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Real estate record and builders' guide: v. 27, no. 693: June 25, 1881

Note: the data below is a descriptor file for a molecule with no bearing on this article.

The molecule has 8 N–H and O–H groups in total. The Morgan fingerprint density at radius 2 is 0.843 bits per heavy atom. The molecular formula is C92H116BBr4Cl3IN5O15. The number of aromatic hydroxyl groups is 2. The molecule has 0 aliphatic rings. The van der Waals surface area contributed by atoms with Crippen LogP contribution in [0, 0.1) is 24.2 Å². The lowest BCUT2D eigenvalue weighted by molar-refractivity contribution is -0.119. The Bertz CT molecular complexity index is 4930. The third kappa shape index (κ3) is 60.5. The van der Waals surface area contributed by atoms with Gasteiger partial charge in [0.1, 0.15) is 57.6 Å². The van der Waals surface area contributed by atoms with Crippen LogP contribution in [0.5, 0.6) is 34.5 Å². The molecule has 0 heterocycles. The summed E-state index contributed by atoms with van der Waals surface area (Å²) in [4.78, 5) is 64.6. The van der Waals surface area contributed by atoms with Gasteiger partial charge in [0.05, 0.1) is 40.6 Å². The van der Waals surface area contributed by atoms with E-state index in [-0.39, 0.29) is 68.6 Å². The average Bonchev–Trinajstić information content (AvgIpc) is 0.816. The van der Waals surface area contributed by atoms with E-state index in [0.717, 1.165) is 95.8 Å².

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Real Estate Record AND BUILDERS' GUIDE. Vol XXVII NEW YOKK, SATCEDAY. JUNE 25, 18«1 No t)93 Published Weekly by The Real Estate Record Association TERMS: ONE YEAR, in advance.....$6.00 Communications should be addressed to C. W. SWEET, I3T Broadway. J. T. LINDSEY, Business Manager. The building furore shows' no signs of abatement. On the contrary, our lists of new buildings and mort'i^ages show that new building firms are entering the field, and there is every indication that large quantities of liouses are being put up on speculation. There has been no such building, as is now going on, within the memory of the oldest real estate operator. All kinds of liouses are being projected. Tiie greatest opera house known to tbis continent is one, while im¬ mense buildings, for offices, stores, ware¬ houses, as well as great apartment flats, are under way. There is no danger of building being overdone in this city for many years to come. The additions to our trade are very great, and everything tends to swell the population of the metropolis. Of course, the time will come when speculative build¬ ers will be pinched, but there are no signs of any catastrophies of this kind, either this vear or next. Dwight n. Olmstead is of opinion that some day a tunnel, or rather an open cut, will be built from the foov of One Hundred and Twenty-fifth street and North River, down to Fifty-seventh street, so as to supply steam travel on a surface road to those who live on the West Side. The elevated road runs too near the Oentral Park, and people who li7e midway between the Park and the river, or near the river, will want swift travel down town. Of course at One Hun¬ dred and Twenty-fifth street the open cut would connect with the Hudson River road. Mr. Olmstead is also of opinion that the Hud¬ son River road on the West Side will yet play an important part in supplying rapid transit for up-town people. He thinks some¬ thing shoukl be done to unite the elevated system with the Hudson River road at Thir¬ tieth street. There is no mistake about it, that building has commenced on the West Side. Two apartment houses are projected at the lower part of the Grand Boulevard, and some ten other enterprises are under way, which will involve buildings west of the Centi-al Park. Crowds of workmen are employed at Mr. Clark's magnificent apartment house, and the first story will soon be under way. Two years' time will make a marvellous change. Both builders and buyers will naturally pre¬ fer houses built on $6,000 and $8,000 lots, to those for which $18,000 and $20,000 are asked. West Side property is still very, very cheap. ^»> The act of the Legislature, defining the erm "land," when used in a legal way, is very sweeping. It includes soil under as well as above Avater, all substmctures and superstructures erected thereon, all wharves and piers, all telegraph lines, all surface, un¬ derground or elevated railroads, all mines and quarries. "Real estate" and "real property " has the same meaning as "land." It is evident the State is determined to widen as far as possible the fiehJ of her ta-^ation. WHY A NEW RAPID TRANSIT COM¬ MISSION ? Mayor Grace was formally petiticmed to appoint a nevv rapid transit commission for the annexed district. He did not want to do so, but he supposed that the law was mandatory, and that he could not help him¬ self. There is real danger that a new com¬ mission may so tangle matters up as to pre¬ vent any rapid transit in the Twenty-third and Twenty-fourth Wards. In other words, it is feared that what has occurred in Brook¬ lyn may happen agiin in the annexed dis¬ trict, and several new companies be organ¬ ized, one to interfere with the other. The facts with regard to rapid transit in the an¬ nexed district are as follows : Some years since the engineers of the Central Park Commission made a survey of the Twenty-third and Twenty-fourth Wards, and laid out the route for three railroads, all of wliich would converge at the Second Avenue bridge. These three roads would fairly accommodate all parts of the annexed district. The first rapid transit commission that was appointed had a careful scientific survey of the district made, and their en¬ gineers agreed with those of the Central Park Commission as to the necessity for three parallel roads, converging at th" Sec¬ ond avenue, but having an outlet also to the sunken track of the Harlem road. The Jeromes and others who had their personal axes to grind, raised a clamor about the ac¬ tion of the suburban rapid transit commis¬ sion, and the second commission was ap¬ pointed by Mayor Cooper. This commission, after another careful investigation, endorsed the plan of the Central Park Commission engineers and the engineers of the flrst com¬ mission. A company was finally organized to build the roads decided upon by the three sets of engineers, as being the best and most practicable. But, of course, certain powerful local in¬ fluences wotild not be satisfied with any plan. People who live within ten minutes walk of the Second and Third avenue bridges, are opposed to any suburban rapid transit routes. Then, the property holders on Third avenue, at the other side of the Harlem, want only one road to run upon that avenue, so as to benefit a small section of the district at the expense of the proposed improvements east, west and north. But the stockholders of the suburban rapid tran¬ sit company object. They say the whole district must be considered, and not the now populous part of it. Third avenue, above the Harlem River, is only 80 feet wide, with 15 feet of sidewalk, aud the storekeepers who reside upon it would not patronize an elevated road. It would be absurd to sacri¬ fice the whole district for the benefit of a very few property holders in the central or lower portion of it. According to the last census, the total population of the Twenty-third and Twenty- fourtii wards was 43,300. Nearly 30,000 of these lived below One Hundred and Seven¬ tieth street and near the line of the Harlem road. It follows that a system of rapid transit roads, to become profitable, must help to create the conditions that will invite a large population. The present inhaintants of the annexed district used the Porchester, the Harlem, the New York and North rn and the Hudson River road, as well as the horse cars. To make the Surburban roads pay in addition, the population must at least be quadrupled. The majority of the new commissioners appointed by Mayor Grace, are reputable gentlemen. They in all probability will en¬ dorse what has been done by their prede¬ cessor?. The preliminary work of the Su- bu'ban rapid transit company is about com¬ pleted, and tliey will soon be ready to com¬ mence actual road building. They believe the Twenty-third and Twenty-fourth wards all, save the West Side, are the predestined home of the working classes of New York. They think the toilers will find cheap and wholesome homes upon the routes of their proposed rapid transit lines. They are un¬ derstood t) be desirous also of securing some assurance of rapid transit on New York Is¬ land. Forty-one minutes -from the South Ferry to the Harlem River, is the schedule time on the Third avenue elevated road, but forty-five minutes is the real time. Matters must be so adjusted, that any part of the Twenty-third and Twenty-fourth wards will be within half an hour of Chatham Square. This is a sine qua non. It is believed that the elevated road people are willing to run a through train on the Second avenue road, which will reach down town in twenty minutes from the Harlem River. The friends of tiie officers of the Suburban com¬ pany say, that if they are not interfered with, all the roads will be completed within two years' time. THE SITUATION ON THE STREET. There seems to be an impression that there will be a reasonably strong marltet in stocks, between now and the 3d of July. On the first of the new fiscal year, large sums of money are to be paid out by the Govern¬ ment and by the various dividend paying corporations. This money belongs to people who are natural investors, and who are not likely to keep it idle. It is not considered pi-obable that the great operators will make stocks cheap for the benefit of this class of investors; it is far more liiiely that prices will be advanced, so as to encourage these owners of unemployed money to invest it and then rates will be easv, the price of in¬ terest low, and there will not seem to be much object in keeping money unemployed.